Watermelon landrace update

The watermelon landrace project actually got more interesting as the summer progressed. As the plants started to bloom I discovered that three of them (two landrace and one Hopi Red) were producing perfect flowers. A perfect flower is a flower which contains both male and female parts. It's capable of self pollinating, without the assistance of bees. I have never seen this before on squash or melons.

I wasn't able to find anything about this possibility online, which made me more excited. The idea of a self-pollinating melon had me bouncing off the walls. Since three plants had the same trait, I thought, maybe it's something to do with my soil? With the help of a friend (Joseph Lofthouse) I learned that this is relatively normal for watermelons, which dimmed my enthusiasm not at all but simply turned it in another direction.

If it wasn't in the soil, but inherent in the plant, I can breed for it. Hehehehe.

Most of the watermelons ripening from the landrace plants are icebox size, which isn't what I wanted. I made a mistake last year and bred in the Sugar Baby watermelon, which is slow growing and produces small melons. It appears that the majority of the plants that survived have Sugar Baby ancestry, but I'm trying for medium to large so I need to avoid taking seeds from any of these. Another interesting thing is that many of the melons currently ripening are misshapen, which I've also never seen before. This may be due to under pollination, but the fact that ONLY the landrace plants are doing it suggests that there's some oddity to the way the genes are combining.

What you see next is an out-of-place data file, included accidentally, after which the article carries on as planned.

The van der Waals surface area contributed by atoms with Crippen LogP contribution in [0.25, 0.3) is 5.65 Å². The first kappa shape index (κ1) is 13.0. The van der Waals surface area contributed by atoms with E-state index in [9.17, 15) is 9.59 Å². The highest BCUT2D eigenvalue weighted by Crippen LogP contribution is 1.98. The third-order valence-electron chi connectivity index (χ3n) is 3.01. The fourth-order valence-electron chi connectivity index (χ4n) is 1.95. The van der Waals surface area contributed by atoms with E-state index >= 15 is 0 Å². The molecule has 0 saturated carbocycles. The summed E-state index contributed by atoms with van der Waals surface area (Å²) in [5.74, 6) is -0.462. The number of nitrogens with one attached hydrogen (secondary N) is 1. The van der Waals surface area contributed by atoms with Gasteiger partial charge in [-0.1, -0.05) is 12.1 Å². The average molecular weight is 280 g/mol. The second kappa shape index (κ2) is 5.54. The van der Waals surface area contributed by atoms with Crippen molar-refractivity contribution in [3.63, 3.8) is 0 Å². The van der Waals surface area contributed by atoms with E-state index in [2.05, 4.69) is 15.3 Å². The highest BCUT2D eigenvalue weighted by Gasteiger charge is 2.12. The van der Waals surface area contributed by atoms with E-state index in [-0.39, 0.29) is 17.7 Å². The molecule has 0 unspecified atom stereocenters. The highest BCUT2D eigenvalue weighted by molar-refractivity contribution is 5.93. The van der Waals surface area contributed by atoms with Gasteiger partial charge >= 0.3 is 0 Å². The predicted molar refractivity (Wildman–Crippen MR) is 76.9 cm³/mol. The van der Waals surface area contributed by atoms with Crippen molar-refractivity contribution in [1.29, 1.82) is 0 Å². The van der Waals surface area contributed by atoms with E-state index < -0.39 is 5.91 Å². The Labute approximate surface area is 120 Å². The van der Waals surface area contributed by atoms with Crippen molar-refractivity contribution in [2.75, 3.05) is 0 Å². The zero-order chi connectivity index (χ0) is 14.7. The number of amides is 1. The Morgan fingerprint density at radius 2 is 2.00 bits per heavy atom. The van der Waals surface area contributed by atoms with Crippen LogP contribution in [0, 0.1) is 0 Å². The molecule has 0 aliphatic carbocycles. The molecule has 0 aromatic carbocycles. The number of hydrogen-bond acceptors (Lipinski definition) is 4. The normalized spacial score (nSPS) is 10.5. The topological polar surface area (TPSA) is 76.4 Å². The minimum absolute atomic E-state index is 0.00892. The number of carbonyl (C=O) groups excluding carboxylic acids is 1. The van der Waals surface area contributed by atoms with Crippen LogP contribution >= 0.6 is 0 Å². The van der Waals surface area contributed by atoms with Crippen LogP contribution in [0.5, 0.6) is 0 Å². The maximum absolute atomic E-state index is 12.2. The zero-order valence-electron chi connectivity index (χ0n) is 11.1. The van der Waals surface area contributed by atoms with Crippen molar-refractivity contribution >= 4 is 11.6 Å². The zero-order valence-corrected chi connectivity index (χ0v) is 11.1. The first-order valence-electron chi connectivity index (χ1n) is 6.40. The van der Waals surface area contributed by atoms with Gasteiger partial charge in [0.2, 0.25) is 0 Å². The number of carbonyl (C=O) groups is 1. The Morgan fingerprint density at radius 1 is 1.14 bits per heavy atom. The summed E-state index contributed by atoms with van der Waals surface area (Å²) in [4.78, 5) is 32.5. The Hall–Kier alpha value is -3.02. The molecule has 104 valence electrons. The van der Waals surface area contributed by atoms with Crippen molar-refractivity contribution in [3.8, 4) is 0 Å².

Of the surviving plants, 2 have not bloomed at all. This was rather expected, as I deliberately planted in an area with poor soil and little water in order to select for the strongest. Another has produced only male blossoms. Two of my landrace plants have large melons. One of the two had four flowers pollinate, although two aborted later. It was also one of those with perfect flowers. This will be the primary female parent for this year. One of the two remaining melons was pollinated by hand and should include genes from Hopi Red, my landrace (Ali Baba + either traditional or Sugar Baby), and Joseph Lofthouse Landrace.

Most of the surviving landrace plants took after the female parent in shape and color, but after the male parent in size. All but one had the pale green skin of the Ali Baba watermelon and the seed structure of the Ali Baba, but with varying sizes and shapes consistent with the plants used as pollinators last year. The plants also took after the pollen donor, those with the icebox size melons growing much slower on a less robust plant.